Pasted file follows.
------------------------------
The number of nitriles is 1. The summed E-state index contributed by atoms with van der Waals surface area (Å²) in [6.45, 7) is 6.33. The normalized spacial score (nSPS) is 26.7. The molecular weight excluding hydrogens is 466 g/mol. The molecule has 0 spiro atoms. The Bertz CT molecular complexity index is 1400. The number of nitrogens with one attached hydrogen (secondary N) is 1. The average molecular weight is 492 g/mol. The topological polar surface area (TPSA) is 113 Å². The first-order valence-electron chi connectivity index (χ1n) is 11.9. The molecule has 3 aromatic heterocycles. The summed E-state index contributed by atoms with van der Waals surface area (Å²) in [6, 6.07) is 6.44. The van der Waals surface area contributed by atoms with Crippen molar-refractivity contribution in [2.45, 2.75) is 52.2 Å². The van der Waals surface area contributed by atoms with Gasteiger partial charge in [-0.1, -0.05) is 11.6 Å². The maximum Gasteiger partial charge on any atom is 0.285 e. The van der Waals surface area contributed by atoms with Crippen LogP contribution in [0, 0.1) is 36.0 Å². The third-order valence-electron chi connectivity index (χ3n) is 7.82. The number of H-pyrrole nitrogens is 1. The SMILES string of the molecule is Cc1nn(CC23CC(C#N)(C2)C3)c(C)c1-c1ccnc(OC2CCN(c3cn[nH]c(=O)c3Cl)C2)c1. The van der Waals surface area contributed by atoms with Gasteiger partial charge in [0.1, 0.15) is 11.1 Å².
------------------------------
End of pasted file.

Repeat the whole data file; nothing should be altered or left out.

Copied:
The number of nitriles is 1. The summed E-state index contributed by atoms with van der Waals surface area (Å²) in [6.45, 7) is 6.33. The normalized spacial score (nSPS) is 26.7. The molecular weight excluding hydrogens is 466 g/mol. The molecule has 0 spiro atoms. The Bertz CT molecular complexity index is 1400. The number of nitrogens with one attached hydrogen (secondary N) is 1. The average molecular weight is 492 g/mol. The topological polar surface area (TPSA) is 113 Å². The first-order valence-electron chi connectivity index (χ1n) is 11.9. The molecule has 3 aromatic heterocycles. The summed E-state index contributed by atoms with van der Waals surface area (Å²) in [6, 6.07) is 6.44. The van der Waals surface area contributed by atoms with Crippen molar-refractivity contribution in [2.45, 2.75) is 52.2 Å². The van der Waals surface area contributed by atoms with Gasteiger partial charge in [-0.1, -0.05) is 11.6 Å². The maximum Gasteiger partial charge on any atom is 0.285 e. The van der Waals surface area contributed by atoms with Crippen LogP contribution in [0, 0.1) is 36.0 Å². The third-order valence-electron chi connectivity index (χ3n) is 7.82. The number of H-pyrrole nitrogens is 1. The SMILES string of the molecule is Cc1nn(CC23CC(C#N)(C2)C3)c(C)c1-c1ccnc(OC2CCN(c3cn[nH]c(=O)c3Cl)C2)c1. The van der Waals surface area contributed by atoms with Gasteiger partial charge in [0.1, 0.15) is 11.1 Å².